The US court quickly concluded that Google is eligible in the US for Section 230 immunity under the Communications Decency Act. Essentially, under US law, Google is merely an intermediary or “interactive service provider”, and not a “publisher” of the offending content. As an intermediary, it takes the cover of certain provisions granting immunity from liability. Section 230 immunity is well-tilled soil in US courts, and Google has fought and won a number of cases under Section 230 already, so Google’s immunity was not news to Google.  By compelling the search engine to de-index content that is protected speech in America, the SCC order had the effect of undercutting Section 230 immunity for service providers, thereby undermining the goals of Section 230 which is to preserve free speech online.

This preliminary injunction releases Google – in the United States – from compliance with the Canadian court order. Whether Google is content to rely on this, or whether it will pursue a final decision on the full merits, and whether Google will apply to the Canadian court (as the SCC invited it to do) for a variance of the Canadian order… all remains to be seen.

 

Calgary – 15:00 MST

 

 

 

No comments

Worldwide Injunction… by Australian Court

By Richard Stobbe

Those familiar with the controversy surrounding the Google / Equustek saga will be interested to know that Canada is not alone in extending its reach in internet-related disputes. This worldwide injunction was issued by an Australian court against Twitter in the case of X. v. Twitter [2017] NSWSC 1300.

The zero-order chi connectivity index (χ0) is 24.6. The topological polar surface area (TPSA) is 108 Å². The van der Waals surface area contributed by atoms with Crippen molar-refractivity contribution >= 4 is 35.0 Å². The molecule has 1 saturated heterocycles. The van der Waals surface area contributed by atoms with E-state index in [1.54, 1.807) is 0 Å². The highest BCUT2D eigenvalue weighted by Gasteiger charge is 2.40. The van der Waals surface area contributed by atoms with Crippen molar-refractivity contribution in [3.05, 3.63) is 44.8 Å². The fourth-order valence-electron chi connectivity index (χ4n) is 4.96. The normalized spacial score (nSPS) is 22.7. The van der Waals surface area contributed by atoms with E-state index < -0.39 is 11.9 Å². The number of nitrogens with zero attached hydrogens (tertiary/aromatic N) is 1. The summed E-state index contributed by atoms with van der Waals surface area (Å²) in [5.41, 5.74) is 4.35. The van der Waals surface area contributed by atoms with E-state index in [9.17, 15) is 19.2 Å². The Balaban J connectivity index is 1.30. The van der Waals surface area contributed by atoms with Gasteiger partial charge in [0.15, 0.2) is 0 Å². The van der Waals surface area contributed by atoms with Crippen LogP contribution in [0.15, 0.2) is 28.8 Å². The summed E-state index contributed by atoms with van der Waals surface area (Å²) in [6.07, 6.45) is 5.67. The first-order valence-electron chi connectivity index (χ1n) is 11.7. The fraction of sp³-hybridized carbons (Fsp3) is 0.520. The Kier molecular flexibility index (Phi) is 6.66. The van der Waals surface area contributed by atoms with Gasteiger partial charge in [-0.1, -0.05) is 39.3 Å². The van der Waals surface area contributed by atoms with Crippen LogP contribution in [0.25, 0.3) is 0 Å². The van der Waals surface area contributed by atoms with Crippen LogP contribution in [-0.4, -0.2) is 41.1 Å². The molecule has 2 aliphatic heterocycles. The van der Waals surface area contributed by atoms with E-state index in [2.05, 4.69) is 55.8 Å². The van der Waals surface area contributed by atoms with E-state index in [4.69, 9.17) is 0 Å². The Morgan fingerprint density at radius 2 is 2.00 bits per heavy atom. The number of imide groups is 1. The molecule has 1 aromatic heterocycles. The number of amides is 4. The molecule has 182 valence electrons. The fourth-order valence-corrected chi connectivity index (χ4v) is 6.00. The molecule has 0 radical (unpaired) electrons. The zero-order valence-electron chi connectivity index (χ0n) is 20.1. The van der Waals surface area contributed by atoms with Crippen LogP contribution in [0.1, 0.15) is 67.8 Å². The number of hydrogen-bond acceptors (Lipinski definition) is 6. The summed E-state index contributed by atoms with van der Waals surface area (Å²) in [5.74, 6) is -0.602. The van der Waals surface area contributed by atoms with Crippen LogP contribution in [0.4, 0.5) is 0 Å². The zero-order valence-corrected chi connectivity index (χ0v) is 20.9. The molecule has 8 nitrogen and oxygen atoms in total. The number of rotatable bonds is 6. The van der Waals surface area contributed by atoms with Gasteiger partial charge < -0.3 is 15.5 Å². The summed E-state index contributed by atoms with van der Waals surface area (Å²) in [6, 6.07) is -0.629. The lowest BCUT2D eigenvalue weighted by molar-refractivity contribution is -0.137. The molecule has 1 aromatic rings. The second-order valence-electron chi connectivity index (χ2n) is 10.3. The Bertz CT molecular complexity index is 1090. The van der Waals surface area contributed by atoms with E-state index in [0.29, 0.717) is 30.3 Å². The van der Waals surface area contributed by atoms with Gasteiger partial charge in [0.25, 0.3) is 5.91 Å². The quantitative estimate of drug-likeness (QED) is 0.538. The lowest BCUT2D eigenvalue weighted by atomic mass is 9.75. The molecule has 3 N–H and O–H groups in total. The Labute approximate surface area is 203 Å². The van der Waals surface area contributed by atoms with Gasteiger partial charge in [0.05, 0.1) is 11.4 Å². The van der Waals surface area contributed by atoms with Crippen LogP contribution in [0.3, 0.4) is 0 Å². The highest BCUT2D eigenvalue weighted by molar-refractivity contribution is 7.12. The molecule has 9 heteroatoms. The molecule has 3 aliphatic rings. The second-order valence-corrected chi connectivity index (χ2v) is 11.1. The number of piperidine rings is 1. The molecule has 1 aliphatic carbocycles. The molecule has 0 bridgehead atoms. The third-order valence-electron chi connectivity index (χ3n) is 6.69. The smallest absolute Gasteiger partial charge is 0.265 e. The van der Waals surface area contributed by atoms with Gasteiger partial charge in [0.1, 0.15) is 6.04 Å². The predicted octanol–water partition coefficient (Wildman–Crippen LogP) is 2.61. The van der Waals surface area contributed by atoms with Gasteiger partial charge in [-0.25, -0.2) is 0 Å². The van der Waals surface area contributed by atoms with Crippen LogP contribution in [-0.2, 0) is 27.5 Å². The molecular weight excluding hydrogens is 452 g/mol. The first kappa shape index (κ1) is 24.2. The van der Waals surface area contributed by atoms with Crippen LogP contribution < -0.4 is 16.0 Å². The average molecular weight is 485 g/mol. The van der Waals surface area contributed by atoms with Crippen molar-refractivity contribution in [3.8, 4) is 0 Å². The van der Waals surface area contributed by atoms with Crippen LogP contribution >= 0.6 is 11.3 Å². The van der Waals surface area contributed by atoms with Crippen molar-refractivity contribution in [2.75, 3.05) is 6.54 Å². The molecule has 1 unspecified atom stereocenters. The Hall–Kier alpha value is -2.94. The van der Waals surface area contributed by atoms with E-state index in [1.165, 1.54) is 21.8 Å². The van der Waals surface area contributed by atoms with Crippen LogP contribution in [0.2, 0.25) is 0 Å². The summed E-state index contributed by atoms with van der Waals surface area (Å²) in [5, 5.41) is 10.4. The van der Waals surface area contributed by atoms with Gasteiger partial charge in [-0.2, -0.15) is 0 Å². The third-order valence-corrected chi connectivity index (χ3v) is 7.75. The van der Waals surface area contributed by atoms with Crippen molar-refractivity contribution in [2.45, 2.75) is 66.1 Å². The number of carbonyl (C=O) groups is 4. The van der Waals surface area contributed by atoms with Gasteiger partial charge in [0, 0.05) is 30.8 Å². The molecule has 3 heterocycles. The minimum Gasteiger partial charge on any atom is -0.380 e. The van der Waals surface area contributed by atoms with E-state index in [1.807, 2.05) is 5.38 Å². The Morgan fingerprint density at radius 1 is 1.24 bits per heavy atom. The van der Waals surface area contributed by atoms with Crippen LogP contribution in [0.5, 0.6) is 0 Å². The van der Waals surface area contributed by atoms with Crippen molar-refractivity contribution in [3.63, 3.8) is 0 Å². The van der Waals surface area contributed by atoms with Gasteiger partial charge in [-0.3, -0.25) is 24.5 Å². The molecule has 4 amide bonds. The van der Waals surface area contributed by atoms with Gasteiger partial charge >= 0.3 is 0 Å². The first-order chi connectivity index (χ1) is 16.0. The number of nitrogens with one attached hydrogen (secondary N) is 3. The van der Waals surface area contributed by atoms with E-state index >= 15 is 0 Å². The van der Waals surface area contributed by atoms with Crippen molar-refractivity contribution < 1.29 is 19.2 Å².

The case deals with an injunction application to stop the unauthorised publication of the plaintiff’s confidential information. The publication occurred in the form of ‘tweets’ of certain secret financial information of an (apparently) anonymous plaintiff. The plaintiff company, identified simply as ‘X’, brought an injunction application against Twitter, a non-party to the underlying dispute, arising from conduct of an (apparently) anonymous defendant.

The mystery defendant created a Twitter account impersonating the plaintiff’s CEO, and then leaked certain information via the Twitter platform. When a complaint was sent to Twitter, it removed the offending tweets and the reported account for a violation of Twitter’s online terms (https://twitter.com/rules),  specifically the rules regarding impersonation.  As so often happens with internet-based shenanigans, the offending conduct merely resurfaced under a different account, and it continued and escalated. The court was convinced that this conduct was “clearly suggestive of a malicious intention to harm the plaintiff.”

In this case, the Australian court had no trouble establishing jurisdiction over Twitter, although the company did not file any defence, nor did it submit to the Australian court in any way. Much like the Canadian court in Equustek, the Australian court indicated that its jurisdiction over non-parties, and its extra-territorial reach, was nothing new. It has been making orders of this kind long before Twitter.

The court agreed to uphold the orders against Twitter to reveal the anonymous subscriber’s identity and to cause the “Offending Material” to be removed everywhere in the world from the Twitter platform and Twitter’s websites.

So far, there are no reports that the decision has been appealed.

Calgary – 10:00 MST

 

No comments